Are you about to plan your child’s birthday party? Perhaps it’s the memorable first birthday, the one with the entire toddler mommy-and-me class invited, or your preschooler’s classroom event. No matter how you are celebrating, there are some key factors to keep in mind to reduce the stress and enjoy this fun milestone.
Tips for a happy and stress-free birthday party:
1. Keep it simple. No matter what the age, a simple party tends to be more successful than an elaborate one. Ironically, many parents plan a complicated event thinking it’s necessary to please their child, when the kids would have had more fun at a simple, less structured event.
2. How many guests? The maximum number of guests should be one to one-and-a-half times your child’s age. Hence, a four-year-old’s party would involve four to six friends; an eight-year-old’s party would involve eight to 12 friends. For a sleepover party, divide that number in half. (Multiply the number of guests times three to determine the number of vacation days you’ll need to recover from the event.)
3. Think before you promise! Before discussing the party with your child, take time to think about how much time and money you are willing to spend on the event. Decide in advance what you’re willing to do or not do. This preparation will prevent you from being pressured by your child into doing something you’ll regret later. After you have your thoughts in order, have a talk with your child and find out what kind of party she would like to have. It’s her party and you should consider her requests, but you are the one who should make the final decisions.
4. Party package? A ‘package’ birthday party event at a local business, such as a bowling alley or play centre, will cost more money but will be much easier on you. You don’t have to clean up before and after, you don’t have to feed the kids, or bake a cake, and you don’t have to obsess about chasing a swarm of boisterous children in your home.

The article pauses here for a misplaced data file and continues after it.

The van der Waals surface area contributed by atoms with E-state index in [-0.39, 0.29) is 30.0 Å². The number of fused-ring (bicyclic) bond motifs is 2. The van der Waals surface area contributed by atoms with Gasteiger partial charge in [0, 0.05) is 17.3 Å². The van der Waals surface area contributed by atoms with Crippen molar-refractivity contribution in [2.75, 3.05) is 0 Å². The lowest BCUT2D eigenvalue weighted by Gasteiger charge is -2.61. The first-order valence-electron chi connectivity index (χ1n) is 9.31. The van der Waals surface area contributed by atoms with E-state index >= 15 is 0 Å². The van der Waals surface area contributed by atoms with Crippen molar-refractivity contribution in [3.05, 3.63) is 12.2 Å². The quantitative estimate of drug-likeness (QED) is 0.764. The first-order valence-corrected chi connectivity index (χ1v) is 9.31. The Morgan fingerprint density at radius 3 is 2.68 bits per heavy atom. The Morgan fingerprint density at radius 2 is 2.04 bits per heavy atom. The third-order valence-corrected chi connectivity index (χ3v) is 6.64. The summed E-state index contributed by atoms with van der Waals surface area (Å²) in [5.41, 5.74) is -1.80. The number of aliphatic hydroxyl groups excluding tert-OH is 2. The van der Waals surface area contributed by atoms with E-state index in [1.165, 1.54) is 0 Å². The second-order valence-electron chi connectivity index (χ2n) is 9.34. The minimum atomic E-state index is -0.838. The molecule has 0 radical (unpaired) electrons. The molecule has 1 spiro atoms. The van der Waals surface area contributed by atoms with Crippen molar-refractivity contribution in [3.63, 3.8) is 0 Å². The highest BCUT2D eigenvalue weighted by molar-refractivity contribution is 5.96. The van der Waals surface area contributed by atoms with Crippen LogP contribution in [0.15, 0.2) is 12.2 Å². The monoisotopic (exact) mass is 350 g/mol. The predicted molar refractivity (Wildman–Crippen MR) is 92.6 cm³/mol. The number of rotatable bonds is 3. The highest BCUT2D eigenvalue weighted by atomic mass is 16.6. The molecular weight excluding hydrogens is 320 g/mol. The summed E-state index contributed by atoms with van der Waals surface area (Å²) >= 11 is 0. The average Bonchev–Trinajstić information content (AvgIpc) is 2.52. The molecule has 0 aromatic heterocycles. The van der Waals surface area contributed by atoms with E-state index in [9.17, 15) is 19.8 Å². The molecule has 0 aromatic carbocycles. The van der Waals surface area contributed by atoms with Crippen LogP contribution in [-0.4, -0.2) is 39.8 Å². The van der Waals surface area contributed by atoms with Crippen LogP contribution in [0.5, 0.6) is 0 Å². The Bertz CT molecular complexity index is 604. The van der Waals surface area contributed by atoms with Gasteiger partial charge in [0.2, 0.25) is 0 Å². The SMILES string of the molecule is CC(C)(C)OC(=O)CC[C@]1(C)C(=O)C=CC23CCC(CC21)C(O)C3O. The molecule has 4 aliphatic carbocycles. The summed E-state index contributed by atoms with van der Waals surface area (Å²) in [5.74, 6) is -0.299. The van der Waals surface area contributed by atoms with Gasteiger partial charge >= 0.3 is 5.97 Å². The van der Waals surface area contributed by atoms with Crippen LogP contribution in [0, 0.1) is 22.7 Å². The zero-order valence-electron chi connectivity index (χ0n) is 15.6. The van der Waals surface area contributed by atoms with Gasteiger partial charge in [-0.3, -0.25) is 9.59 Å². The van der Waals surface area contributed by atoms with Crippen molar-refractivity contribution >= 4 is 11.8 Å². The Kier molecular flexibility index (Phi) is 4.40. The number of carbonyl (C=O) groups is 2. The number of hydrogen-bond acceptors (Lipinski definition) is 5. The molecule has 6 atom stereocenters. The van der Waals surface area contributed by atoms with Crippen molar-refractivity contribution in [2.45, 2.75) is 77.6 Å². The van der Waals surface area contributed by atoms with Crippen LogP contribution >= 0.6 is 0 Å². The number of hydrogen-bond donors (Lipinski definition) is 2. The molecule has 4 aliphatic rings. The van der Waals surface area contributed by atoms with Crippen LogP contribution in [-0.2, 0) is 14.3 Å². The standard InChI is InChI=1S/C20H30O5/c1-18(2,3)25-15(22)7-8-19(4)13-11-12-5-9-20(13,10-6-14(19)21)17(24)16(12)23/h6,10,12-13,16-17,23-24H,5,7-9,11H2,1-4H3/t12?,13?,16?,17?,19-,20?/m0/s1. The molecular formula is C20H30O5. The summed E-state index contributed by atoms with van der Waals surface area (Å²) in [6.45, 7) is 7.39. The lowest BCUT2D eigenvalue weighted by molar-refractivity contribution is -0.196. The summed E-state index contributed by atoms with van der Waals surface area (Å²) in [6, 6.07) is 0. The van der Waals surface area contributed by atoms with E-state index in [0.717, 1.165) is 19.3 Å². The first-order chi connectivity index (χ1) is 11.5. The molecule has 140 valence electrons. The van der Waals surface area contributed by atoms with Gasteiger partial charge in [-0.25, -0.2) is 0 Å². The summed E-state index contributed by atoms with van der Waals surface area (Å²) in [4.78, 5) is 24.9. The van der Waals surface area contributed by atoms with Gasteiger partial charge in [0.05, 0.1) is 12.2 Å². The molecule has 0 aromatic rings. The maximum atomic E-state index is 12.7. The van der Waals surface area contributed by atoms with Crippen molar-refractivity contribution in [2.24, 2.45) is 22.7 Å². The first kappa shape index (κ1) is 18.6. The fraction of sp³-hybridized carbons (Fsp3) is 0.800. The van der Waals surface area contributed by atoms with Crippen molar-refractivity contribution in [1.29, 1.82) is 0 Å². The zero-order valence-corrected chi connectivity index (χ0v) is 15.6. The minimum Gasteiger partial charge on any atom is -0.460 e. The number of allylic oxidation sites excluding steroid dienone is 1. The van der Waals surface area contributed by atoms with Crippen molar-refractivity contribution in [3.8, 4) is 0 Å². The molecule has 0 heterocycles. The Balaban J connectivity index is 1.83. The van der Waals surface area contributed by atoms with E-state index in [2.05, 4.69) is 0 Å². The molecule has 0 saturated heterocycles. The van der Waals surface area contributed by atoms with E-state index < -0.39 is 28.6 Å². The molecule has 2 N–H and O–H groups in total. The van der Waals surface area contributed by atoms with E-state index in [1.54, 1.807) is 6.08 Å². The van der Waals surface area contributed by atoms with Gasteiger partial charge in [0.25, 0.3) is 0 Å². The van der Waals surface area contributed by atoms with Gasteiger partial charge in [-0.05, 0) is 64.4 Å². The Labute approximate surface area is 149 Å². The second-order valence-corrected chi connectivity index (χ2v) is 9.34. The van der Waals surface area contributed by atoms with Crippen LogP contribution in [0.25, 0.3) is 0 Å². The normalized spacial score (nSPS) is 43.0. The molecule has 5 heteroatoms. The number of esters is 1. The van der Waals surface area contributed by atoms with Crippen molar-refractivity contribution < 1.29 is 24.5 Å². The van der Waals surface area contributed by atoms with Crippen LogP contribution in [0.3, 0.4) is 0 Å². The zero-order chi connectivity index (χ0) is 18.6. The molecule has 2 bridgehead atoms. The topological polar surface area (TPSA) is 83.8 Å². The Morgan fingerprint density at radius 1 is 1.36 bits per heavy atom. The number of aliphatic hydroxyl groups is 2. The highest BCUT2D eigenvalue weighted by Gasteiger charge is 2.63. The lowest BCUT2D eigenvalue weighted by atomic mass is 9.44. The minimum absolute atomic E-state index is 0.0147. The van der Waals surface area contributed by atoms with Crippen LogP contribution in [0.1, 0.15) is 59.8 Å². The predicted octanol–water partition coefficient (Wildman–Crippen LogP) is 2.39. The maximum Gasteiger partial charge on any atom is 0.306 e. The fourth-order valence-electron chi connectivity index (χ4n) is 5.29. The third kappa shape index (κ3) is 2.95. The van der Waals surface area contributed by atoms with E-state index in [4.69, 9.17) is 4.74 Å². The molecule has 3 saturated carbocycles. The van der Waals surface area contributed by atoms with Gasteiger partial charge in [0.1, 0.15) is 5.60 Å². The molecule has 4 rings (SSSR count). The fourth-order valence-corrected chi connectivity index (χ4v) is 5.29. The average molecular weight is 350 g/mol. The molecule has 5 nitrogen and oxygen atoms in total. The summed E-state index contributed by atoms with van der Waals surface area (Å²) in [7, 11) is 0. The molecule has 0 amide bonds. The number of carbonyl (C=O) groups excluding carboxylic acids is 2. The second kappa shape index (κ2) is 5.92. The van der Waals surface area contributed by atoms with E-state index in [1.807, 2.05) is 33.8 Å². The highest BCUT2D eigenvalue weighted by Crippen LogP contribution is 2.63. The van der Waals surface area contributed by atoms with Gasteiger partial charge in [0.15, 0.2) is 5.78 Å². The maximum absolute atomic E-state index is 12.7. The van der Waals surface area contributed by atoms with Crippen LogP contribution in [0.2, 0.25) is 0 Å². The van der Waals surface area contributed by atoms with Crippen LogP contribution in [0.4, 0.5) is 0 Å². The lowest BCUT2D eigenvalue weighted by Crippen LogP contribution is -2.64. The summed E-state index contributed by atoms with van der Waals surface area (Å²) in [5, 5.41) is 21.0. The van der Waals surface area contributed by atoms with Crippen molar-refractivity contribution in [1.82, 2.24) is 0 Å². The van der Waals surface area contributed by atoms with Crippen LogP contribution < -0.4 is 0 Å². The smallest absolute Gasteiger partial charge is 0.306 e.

5. Let your child help. Involve your child in the planning and setup. For example, a five-year-old can decorate and help fill the party bags; a nine-year-old can create her own invitations; an 11-year-old can call the skating rink to find out what dates are available and what’s included in the package, and call again to schedule the party. A child who participates in the staging of the party will tend to be happier with the end results.
6. Plan ahead. Discuss the specifics of the event with your child the day of, or the day before the event. Review what manners are expected as guests arrive, and during the activities. Talk about what manners are appropriate during the opening of gifts. Make sure your child knows to remember to look at each person after opening the gift, call the guest by name and say ‘thank you.' Talk about what responses are appropriate if she opens a gift that is something she already has or one she doesn’t like. Play-act a few funny situations and your child will remember to correctly do this.
7. Set a plan. Create a specific schedule of events. You can modify this slightly during the party, but having the plan will ensure that things run much more smoothly. You won’t be in the middle of opening gifts when all the parents arrive to retrieve their children and have to endure their annoyed glares as you hurry your child through the unwrapping process.
Elizabeth is a mother of four, and author of the bestselling No-Cry Solution series on topics such as sleep, discipline, picky eating and potty training. She is known worldwide as the voice of practical, respectful parenting. Visit her blog at elizabethpantley.com. Excerpted with permission by McGraw-Hill Publishing from The No-Cry Discipline Solution (McGraw-Hill) by Elizabeth Pantley.
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